Sir William Henry Perkin dedicated a Google doodle on his birth anniversary

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Today on Google's home page is a special Google logo, a Google Doodle, for the British Chemist who accidental discovered the first aniline dye: the purple mauveine, Sir William Henry Perkin.

The colour of the dye Perkin had discovered accidentally was purple while he was trying to synthesise quinine in the lab for the treatment of malaria at the age of 18. German chemist August von Hofmann recognised Perkin's ability and made him his assistant.

Hence the people wearing purple in the Google Doodle, a color too expensive for most people to wear, he made accessible to nearly all.

Purple clothing was very much in fashion during Perkin's happy discovery - but was previously too expensive for most people to buy and would also fade quickly.

After finding that the substance could dye silk permanently without washing out, they called their new chemical discovery mauveine and after sending a sample to a dye works in Perth, Perkin filed for a patent on it when he was still just 18.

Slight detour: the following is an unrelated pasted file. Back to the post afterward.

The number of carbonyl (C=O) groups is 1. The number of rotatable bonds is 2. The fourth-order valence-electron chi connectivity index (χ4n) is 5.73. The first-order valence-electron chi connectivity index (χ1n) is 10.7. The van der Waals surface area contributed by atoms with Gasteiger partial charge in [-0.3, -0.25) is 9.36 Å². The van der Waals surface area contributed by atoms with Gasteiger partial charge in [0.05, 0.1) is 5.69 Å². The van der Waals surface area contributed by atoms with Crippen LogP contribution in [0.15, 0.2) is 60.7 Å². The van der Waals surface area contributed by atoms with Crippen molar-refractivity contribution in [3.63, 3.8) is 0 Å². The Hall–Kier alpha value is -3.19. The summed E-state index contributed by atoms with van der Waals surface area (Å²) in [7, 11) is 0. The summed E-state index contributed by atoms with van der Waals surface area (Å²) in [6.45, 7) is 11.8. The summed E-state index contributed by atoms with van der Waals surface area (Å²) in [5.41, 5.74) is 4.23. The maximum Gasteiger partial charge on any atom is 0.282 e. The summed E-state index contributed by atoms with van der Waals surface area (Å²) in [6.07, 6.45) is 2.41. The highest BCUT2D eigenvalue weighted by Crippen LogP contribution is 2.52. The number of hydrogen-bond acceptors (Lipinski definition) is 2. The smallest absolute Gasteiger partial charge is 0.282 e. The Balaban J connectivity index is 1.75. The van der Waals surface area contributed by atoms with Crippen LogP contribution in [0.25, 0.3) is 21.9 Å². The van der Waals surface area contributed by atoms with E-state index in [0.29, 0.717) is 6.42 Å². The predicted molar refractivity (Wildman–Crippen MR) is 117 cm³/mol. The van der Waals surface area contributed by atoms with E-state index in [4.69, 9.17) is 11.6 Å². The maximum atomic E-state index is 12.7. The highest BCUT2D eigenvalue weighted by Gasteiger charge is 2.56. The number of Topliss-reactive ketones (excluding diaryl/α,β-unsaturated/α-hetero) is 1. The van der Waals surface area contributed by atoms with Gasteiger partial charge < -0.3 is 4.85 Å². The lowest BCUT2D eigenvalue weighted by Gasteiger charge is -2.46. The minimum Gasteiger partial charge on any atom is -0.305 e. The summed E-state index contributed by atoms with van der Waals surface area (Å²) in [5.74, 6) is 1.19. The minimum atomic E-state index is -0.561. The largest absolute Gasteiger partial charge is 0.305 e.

The rich purple colour Mr Perkin had stumbled across was adopted by no less than Queen Victoria herself.

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The Science Museum said: "Perkin's synthetic colourant was a gateway, leading to the emergence of the synthetic dye industry".

Perkin was the son of a successful carpenter, Scottish mother, and was the youngest of seven children.

The experiment proved that the chemical aniline could be partly transformed into a crude mixture which, when extracted with alcohol, produced a substance with an intense purple colour. However, his attempt at making quinine from aniline, an low-priced coal tar waste, was unsuccessful. Perkin's discovery made the colour easily available to the masses. Perkin had accidently invented the first synthetic dye. Empress Eugenie, the wife of Napoleon III, was also one of the leading trendsetters in Europe.

Mauve discovered by Sir William Henry Perkin.

This method became known as the "Perkin synthetis". Today it is acknowledged as the highest honour in American industrial chemistry.

The scientist died in 1907 of pneumonia and other medical repercussions of a burst appendix.